- Temperature of the atmosphere
- Describe how the temperature of the atmosphere changes with altitude.
- Outline the properties of the troposphere.
- Explain the role of the ozone layer in the stratosphere.
- Describe conditions in the mesosphere.
- Explain how the sun affects the thermosphere.
- Identify the exosphere.
exosphere: outermost layer of Earth’s atmosphere above the thermosphere
mesosphere: layer of Earth’s atmosphere between the stratosphere and thermosphere
ozone: gas with molecules consisting of three oxygen atoms (O3) that absorbs UV light in the stratosphere but pollutes the air when it forms in the troposphere
stratosphere: layer of Earth’s atmosphere between the troposphere and mesosphere
temperature inversion: reversal of normal temperatures in the troposphere, with cooler air closer to the ground and warmer air above it
thermosphere: layer of Earth’s atmosphere between the mesosphere and exosphere
troposphere: lowest, densest layer of Earth’s atmosphere where weather occurs
Introducing the Lesson
Introduce the layers of the atmosphere with the cartoon video at the following URL. The video briefly describes each of the layers and some of their important characteristics.
Students can learn about the layers of the atmosphere by doing the foldable activity at the URL below.
Use the modeling activity “Stratospheric Ozone: A Balancing Act” (see URL below) as a demonstration to illustrate the concept of equilibrium as it applies to stratospheric ozone. In the activity, you will build a model that represents the natural balance of stratospheric ozone production and destruction. Then you will alter the model to represent changes human actions have caused in the ozone balance.
The kinesthetic activity at the following URL will help less proficient readers and English language learners understand the stratospheric ozone balance. Students will play the roles of atoms and molecules and simulate the formation and destruction of ozone molecules in the stratosphere. From the activity, students should be able to understand how ozone is formed and destroyed in the stratosphere and why stratospheric ozone is important.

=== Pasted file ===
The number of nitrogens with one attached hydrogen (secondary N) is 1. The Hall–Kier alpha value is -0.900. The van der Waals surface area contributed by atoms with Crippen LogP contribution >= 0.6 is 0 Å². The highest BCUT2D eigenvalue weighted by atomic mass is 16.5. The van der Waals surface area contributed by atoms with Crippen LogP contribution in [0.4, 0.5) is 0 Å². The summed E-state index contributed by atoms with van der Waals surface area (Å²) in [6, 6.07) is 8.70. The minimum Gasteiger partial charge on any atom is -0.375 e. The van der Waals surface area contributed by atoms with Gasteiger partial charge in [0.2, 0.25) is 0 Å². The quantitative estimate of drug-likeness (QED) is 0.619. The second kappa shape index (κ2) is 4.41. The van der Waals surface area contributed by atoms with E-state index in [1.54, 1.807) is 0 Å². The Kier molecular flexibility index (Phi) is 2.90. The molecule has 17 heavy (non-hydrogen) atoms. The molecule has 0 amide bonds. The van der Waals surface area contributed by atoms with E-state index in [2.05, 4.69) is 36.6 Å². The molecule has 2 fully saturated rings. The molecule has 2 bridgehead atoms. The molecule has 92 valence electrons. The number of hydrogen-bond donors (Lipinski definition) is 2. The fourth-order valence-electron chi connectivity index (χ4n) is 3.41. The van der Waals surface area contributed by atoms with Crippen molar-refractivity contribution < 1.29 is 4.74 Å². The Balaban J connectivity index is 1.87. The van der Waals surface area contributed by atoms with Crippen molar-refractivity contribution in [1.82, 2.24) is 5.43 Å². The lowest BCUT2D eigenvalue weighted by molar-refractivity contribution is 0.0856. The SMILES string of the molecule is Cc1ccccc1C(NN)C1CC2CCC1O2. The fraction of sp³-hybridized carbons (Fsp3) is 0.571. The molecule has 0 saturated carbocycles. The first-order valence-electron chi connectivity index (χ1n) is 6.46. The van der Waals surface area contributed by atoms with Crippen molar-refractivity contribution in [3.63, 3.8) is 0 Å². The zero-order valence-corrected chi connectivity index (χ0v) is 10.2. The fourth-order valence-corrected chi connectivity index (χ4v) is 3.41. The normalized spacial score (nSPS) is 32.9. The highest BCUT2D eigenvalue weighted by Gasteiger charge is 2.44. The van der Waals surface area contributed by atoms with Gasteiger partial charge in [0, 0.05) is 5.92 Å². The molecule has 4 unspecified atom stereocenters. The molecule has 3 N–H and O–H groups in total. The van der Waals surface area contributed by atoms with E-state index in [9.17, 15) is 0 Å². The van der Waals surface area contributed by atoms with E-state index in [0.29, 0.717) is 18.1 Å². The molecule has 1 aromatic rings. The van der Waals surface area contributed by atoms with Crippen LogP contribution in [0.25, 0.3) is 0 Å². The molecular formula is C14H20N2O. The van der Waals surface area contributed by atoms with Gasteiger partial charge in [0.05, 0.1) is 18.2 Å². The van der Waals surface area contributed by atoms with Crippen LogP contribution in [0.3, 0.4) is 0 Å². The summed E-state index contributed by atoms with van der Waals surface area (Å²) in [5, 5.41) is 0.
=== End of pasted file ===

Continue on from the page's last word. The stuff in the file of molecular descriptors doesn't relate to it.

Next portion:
Visual learners might benefit from watching a video version of lesson content. They can learn about the layers of the atmosphere in the video “Reveal the Atmosphere” at the following URL.
Have a few students collaborate to make a to-scale model of atmospheric layers that shows their relative thicknesses, temperature gradients, and a few distinguishing features of each layer. Display their model in the classroom and urge other students to examine it.
The two-part inquiry activity at the URL below demonstrates the relative thickness of the thin layer that includes the troposphere and stratosphere. By doing the activity, students will be able to explain how relatively thin the atmosphere is, relative to the size of the planet, and will understand the relative extent of the four major atmospheric layers.
Physical Science Connection
Explain the role of the ionosphere in the transmission of AM and FM radio waves. At night, AM radio waves reflect off this layer of the atmosphere and can thereby travel to places on Earth’s surface that lie beyond the horizon from the radio transmission tower. FM radio waves, in contrast, pass straight through the ionosphere and out into space, at night as well as during the day. Because FM waves are not reflected back to Earth’s surface, they cannot travel to places on the surface that lie beyond the horizon from the transmission tower. As a result, at night you can hear an AM radio station from farther away than an FM radio station. You can learn more about this phenomenon at the following URLs:
Reinforce and Review
Copy and distribute the lesson worksheets in the CK-12 Earth Science for Middle School Workbook. Ask students to complete the worksheets alone or in pairs to reinforce lesson content.
Lesson Review Questions
Have students answer the Review Questions listed at the end of the lesson in the FlexBook® student edition.
Check students’ mastery of the lesson with Lesson 15.3 Quiz in CK-12 Earth Science for Middle School Quizzes and Tests.
Points to Consider
Energy from the sun is responsible for winds that blow in the troposphere. What is wind?
How does energy cause winds to blow?